By all accounts, Jabez Branch needs help.
How to help it, though, has triggered a fierce debate, pitting those who want to help it for the sake of the Chesapeake Bay against defenders of native trout habitat, who worry that what’s planned could come at the expense of the region’s most prized freshwater fish. A fish that is also officially targeted for help under the 2014 Bay restoration agreement.
A tributary of the Severn River in Maryland, Jabez Branch is the only stream in the state’s Coastal Plain that is — or maybe was — home to brook trout.
Unlike the nonnative and more adaptable brown trout, brook trout — or “brookies,” as they’re fondly known by sports anglers — are typically found in clear, cold streams and rivers in the Piedmont region or higher elevation headwaters of the Bay watershed. Downstream, in the Coastal Plain, the water gets too hot in the summer for brook trout to survive. Jabez Branch, however, has been an anomaly, with cool springs feeding it and the shade-casting boughs of forest along much of its banks.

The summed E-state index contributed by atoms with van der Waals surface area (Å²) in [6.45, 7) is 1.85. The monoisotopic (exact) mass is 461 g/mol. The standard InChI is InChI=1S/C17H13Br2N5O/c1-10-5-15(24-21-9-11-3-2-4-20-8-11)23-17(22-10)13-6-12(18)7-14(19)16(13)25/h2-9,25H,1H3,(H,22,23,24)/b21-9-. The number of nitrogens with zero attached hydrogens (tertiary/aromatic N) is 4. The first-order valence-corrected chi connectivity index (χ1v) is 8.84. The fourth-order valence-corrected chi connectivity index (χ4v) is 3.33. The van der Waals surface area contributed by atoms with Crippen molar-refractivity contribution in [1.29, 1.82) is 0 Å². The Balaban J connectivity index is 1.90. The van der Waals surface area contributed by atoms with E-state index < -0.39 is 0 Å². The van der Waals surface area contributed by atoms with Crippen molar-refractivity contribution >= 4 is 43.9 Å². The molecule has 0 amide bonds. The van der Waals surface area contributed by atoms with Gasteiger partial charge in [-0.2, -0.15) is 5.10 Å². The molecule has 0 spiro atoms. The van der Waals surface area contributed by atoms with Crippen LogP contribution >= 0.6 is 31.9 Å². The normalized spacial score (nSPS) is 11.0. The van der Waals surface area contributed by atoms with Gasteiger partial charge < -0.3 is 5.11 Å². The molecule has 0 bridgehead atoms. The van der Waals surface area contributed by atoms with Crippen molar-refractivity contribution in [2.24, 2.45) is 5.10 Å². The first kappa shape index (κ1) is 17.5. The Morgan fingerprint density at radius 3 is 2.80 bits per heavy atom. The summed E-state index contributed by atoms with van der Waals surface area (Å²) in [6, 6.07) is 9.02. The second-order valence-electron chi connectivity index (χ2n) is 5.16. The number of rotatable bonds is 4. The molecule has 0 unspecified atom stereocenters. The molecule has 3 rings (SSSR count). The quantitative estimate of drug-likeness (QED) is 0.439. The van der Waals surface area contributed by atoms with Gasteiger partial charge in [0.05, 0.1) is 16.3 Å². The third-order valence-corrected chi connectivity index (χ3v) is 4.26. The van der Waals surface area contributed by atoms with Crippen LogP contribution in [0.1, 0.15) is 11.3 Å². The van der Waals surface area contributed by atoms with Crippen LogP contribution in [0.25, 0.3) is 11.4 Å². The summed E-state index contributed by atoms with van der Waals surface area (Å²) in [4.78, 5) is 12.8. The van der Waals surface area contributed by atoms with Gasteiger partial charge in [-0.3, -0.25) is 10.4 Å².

But trout have been struggling to hold on there since the late 1980s, when stormwater runoff began pouring in from the surfaces of new highways and suburban development. The surges have warmed the water, making it tougher for brookies to survive. The pulses also have poured sediment and nutrients downstream, adding to water quality woes in the Severn River and the Bay.
The state Department of Natural Resources and the Severn Riverkeeper have applied for permits to restore a degraded half-mile stretch of one of Jabez Branch’s tributaries that is crossed by Interstate 97and a pair of other roads.
Sara Caldes, the Severn Riverkeeper, called it a “completely broken” stream reach. “The banks are eroding, the wetlands are drying out, the ecosystem is dying,” she said.
The plan, proponents say, is to raise the deeply incised stream channel and slow the flow down by spreading it out, reconnecting it with its floodplain and creating wetlands along its banks.
And, they stress, the DNR has never found brook trout in that tributary of Jabez Branch, despite repeatedly sampling it by electrofishing — a process that briefly stuns fish and brings them to the surface for easy counting before they recover and swim away.